How this golf-club engineer is bringing more women into her profession
Why aren’t there more female golf-club engineers?
Fielder landed two internships at Ping during her college years at the University of Michigan thanks to a connection from a professor, who was collaborating on a research project with the Phoenix, Ariz.-based club manufacturer. After graduating from Michigan, where she played on the women’s golf team, Ping hired Fielder as a project engineer. She’s never worked anywhere else and now manages more than two dozen people in product development and testing. Fielder also oversees Ping’s internship program and is involved in full-time hiring.
“Just being a woman on our engineering team here, I’m one of very few,” Fielder said the other day by phone. “And trying to get a little bit more diversity within our team is something that I’m pretty passionate about.
“You don’t have to be a golfer to work [at Ping], but there’s definitely a benefit with a lot of our roles to having an understanding of the game. It definitely gets you off on the right foot here, with having the respect of your coworkers, trusting your opinion on the look of a club or the testing that you do out on the range of our new products.”
As a former collegiate player with no plans to go pro, Fielder was intrigued by the opportunity to work in golf without playing professionally, and she thought that others might feel the same way.
“That was really impactful for me, being able to have a job in golf but not be playing it,” she said. “I think that is probably similar for a lot of collegiate women golfers.”
That was really impactful for me, being able to have a job in golf but not be playing it.
Fielder started thinking of ways to get more more female golfers into full-time roles at Ping, and that’s when she decided to tap into the women’s college golf network. She started with her alma mater, and reached out to University of Michigan head coach Jan Dowling. Dowling connected Fielder with the Women’s Golf Coaches Association (WGCA) and Fore Hire founder Courtney Trimble, who aims to connect golfers to companies that want to hire them, which further increased the reach of Fielder’s internship and job postings.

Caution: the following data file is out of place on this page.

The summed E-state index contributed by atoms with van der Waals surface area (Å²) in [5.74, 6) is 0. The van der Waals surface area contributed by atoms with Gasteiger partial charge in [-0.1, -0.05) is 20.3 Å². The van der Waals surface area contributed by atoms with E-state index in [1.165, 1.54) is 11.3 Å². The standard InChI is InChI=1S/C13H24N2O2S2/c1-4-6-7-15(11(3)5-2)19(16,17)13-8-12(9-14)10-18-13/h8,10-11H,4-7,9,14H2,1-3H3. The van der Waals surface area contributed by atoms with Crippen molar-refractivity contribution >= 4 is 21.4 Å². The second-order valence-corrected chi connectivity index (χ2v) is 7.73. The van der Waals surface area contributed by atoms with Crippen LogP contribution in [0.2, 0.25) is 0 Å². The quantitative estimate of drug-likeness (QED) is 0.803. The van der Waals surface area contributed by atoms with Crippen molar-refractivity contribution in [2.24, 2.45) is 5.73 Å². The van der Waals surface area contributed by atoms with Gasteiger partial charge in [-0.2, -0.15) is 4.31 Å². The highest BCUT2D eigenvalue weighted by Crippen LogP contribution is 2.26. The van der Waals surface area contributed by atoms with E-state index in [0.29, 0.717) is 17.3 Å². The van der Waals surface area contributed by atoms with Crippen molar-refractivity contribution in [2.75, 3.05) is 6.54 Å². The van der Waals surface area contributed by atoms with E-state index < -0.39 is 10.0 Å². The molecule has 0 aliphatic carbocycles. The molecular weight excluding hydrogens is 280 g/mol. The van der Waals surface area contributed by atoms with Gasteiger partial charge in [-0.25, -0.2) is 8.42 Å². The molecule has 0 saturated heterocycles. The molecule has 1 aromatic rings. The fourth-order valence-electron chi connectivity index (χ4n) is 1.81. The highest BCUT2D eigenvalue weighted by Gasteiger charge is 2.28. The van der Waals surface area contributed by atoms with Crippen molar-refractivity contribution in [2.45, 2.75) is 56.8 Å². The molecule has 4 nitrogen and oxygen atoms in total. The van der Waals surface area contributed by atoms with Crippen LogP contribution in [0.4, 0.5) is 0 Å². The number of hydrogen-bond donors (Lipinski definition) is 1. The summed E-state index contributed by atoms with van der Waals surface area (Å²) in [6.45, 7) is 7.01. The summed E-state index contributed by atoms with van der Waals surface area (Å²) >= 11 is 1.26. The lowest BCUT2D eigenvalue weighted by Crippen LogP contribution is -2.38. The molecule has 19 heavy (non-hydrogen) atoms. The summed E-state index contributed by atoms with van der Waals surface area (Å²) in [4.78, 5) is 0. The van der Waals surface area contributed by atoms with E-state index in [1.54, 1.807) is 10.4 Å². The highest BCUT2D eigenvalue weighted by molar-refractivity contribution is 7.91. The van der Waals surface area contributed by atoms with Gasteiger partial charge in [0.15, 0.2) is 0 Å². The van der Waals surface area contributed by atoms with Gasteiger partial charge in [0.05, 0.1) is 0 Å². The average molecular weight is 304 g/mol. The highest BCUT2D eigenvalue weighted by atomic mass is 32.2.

It didn’t take long for Fielder’s efforts to pay off. This past summer, two of Ping’s seven interns were female; Fielder said in past years it was sometimes rare to have even one female intern. One of those two women from this past summer, Brooke Tyree, was a direct result of Fielder’s idea to reach out to college golf coaches to help juice interest in her job postings.
Tyree, a mechanical engineering major at Texas A&M, received a heads-up about Ping’s internship application period from her golf coach. Tyree is graduating next spring, and enjoyed the internship experience at Ping so much that she’s already been in touch with Fielder about potential full-time opportunities.
“I would love to come back [to Ping],” Tyree said. “It was a really fun culture, and everyone was friendly with everyone. It wasn’t like you were just a number.”
Kirsty Hodgkins is another Fielder success story.
Hodgkins studied mechanical engineering at the University of Colorado, where she also played on the women’s golf team. Her former coach alerted her to a virtual career fair, hosted by Fore Hire, that Fielder was attending in February. The two connected, and Hodgkins started her full-time role as a patent engineer at Ping this spring.
“Rose is just amazing,” Hodgkins said. “And everyone at Ping is trying to encourage women, especially women engineers, to come to Ping, so it’s a very good environment to be in.”
So what’s next on Fielder’s agenda? Given her success this past year, she’s happy to stay the course.
“I’m just planning to do a similar thing,” she said. “Try to maybe expand my network a little bit and meet some new people that could help further spread the word about our internships and full-time positions.
“It’s been basically just me taking incremental chunks of time out of my day to focus on, Okay, who could I reach out to? Who could I email? Who could I connect with to try to just get the word out organically? I think it’s been helping quite a bit.”